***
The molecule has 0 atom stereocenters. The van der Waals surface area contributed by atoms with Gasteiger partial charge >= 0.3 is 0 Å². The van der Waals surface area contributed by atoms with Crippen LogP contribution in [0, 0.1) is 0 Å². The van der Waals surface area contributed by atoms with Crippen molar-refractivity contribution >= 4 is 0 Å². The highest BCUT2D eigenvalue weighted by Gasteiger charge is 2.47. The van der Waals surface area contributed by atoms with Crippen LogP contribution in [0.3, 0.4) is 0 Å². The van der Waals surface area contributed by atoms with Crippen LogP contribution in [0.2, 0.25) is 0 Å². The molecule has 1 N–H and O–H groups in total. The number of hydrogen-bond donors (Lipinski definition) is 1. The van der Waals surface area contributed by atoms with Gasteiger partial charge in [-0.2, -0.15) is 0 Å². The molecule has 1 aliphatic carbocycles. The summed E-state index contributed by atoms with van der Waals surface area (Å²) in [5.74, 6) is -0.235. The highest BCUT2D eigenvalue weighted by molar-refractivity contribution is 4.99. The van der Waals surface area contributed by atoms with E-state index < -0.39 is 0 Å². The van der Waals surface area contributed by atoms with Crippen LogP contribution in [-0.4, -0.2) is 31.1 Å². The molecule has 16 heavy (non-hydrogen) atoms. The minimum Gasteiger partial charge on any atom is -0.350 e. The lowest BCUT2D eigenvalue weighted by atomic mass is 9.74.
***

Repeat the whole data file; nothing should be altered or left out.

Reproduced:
The molecule has 0 atom stereocenters. The van der Waals surface area contributed by atoms with Gasteiger partial charge >= 0.3 is 0 Å². The van der Waals surface area contributed by atoms with Crippen LogP contribution in [0, 0.1) is 0 Å². The van der Waals surface area contributed by atoms with Crippen molar-refractivity contribution >= 4 is 0 Å². The highest BCUT2D eigenvalue weighted by Gasteiger charge is 2.47. The van der Waals surface area contributed by atoms with Crippen LogP contribution in [0.3, 0.4) is 0 Å². The van der Waals surface area contributed by atoms with Crippen LogP contribution in [0.2, 0.25) is 0 Å². The molecule has 1 N–H and O–H groups in total. The number of hydrogen-bond donors (Lipinski definition) is 1. The van der Waals surface area contributed by atoms with Gasteiger partial charge in [-0.2, -0.15) is 0 Å². The molecule has 1 aliphatic carbocycles. The summed E-state index contributed by atoms with van der Waals surface area (Å²) in [5.74, 6) is -0.235. The highest BCUT2D eigenvalue weighted by molar-refractivity contribution is 4.99. The van der Waals surface area contributed by atoms with E-state index < -0.39 is 0 Å². The van der Waals surface area contributed by atoms with Crippen LogP contribution in [-0.4, -0.2) is 31.1 Å². The molecule has 16 heavy (non-hydrogen) atoms. The minimum Gasteiger partial charge on any atom is -0.350 e. The lowest BCUT2D eigenvalue weighted by atomic mass is 9.74.